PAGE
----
3

Suppose a client has received 0 to 500, 900 to 1100 and 1300 to 2000 how will ACK and SACK look like? Does it look like this ACK: 500 SACK:900-1100 and then it asks for the packets 1100 to 1300 in new request.

5

The Selective ACK Option can specify more than one "block" of received traffic. Here is what the option looks like on the wire (taken from RFC 2018, Section 3):

                     +--------+--------+
                     | Kind=5 | Length |
   +--------+--------+--------+--------+
   |      Left Edge of 1st Block       |
   +--------+--------+--------+--------+
   |      Right Edge of 1st Block      |
   +--------+--------+--------+--------+
   |                                   |
   /            . . .                  /
   |                                   |
   +--------+--------+--------+--------+
   |      Left Edge of nth Block       |
   +--------+--------+--------+--------+
   |      Right Edge of nth Block      |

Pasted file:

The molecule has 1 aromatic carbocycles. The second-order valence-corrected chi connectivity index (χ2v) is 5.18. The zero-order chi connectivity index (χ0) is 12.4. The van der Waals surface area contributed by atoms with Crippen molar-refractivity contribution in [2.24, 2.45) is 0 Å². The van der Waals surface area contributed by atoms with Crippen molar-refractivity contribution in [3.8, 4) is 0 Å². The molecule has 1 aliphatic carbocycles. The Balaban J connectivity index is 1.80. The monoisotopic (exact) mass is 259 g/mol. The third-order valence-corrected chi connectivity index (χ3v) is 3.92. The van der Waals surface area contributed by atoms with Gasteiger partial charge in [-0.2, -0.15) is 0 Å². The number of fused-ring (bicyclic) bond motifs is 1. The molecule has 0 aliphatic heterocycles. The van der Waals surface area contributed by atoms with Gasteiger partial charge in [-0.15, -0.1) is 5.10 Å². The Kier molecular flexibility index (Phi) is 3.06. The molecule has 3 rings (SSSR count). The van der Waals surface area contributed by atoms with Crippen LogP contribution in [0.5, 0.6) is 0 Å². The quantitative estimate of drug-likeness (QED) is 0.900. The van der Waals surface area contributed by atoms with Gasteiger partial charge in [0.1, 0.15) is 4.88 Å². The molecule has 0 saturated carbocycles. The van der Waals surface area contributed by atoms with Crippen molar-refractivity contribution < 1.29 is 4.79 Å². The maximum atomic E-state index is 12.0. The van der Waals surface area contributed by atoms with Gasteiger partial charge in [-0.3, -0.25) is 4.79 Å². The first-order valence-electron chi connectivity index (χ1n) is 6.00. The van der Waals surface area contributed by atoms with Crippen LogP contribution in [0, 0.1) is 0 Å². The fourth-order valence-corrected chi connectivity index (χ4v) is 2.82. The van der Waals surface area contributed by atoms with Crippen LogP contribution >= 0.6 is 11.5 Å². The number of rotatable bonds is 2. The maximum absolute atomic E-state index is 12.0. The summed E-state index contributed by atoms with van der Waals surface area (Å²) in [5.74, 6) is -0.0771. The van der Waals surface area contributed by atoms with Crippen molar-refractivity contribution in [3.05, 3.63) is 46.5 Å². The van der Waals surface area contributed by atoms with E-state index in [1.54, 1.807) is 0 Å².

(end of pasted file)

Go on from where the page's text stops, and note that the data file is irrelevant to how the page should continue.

+--------+--------+--------+--------+

According your example:

Suppose a client has received 0 to 500, 900 to 1100 and 1300 to 2000 how will ACK and SACK look like?

Your suggestion is almost correct, except for accounting for the additional Left and Right edge of the received bytes.

TCP ACK - 501 (in TCP header, not in SACK Option)
TCP SACK - 1st block Left Edge  - 900
TCP SACK - 1st block Right Edge - 1100
TCP SACK - 2nd block Left Edge  - 1300
TCP SACK - 2nd block Right Edge - 2000
(all in the same Segment)

There are additional examples and use cases in RFC 2018 Section 7. They are worth reading through to fully wrap your mind around it.

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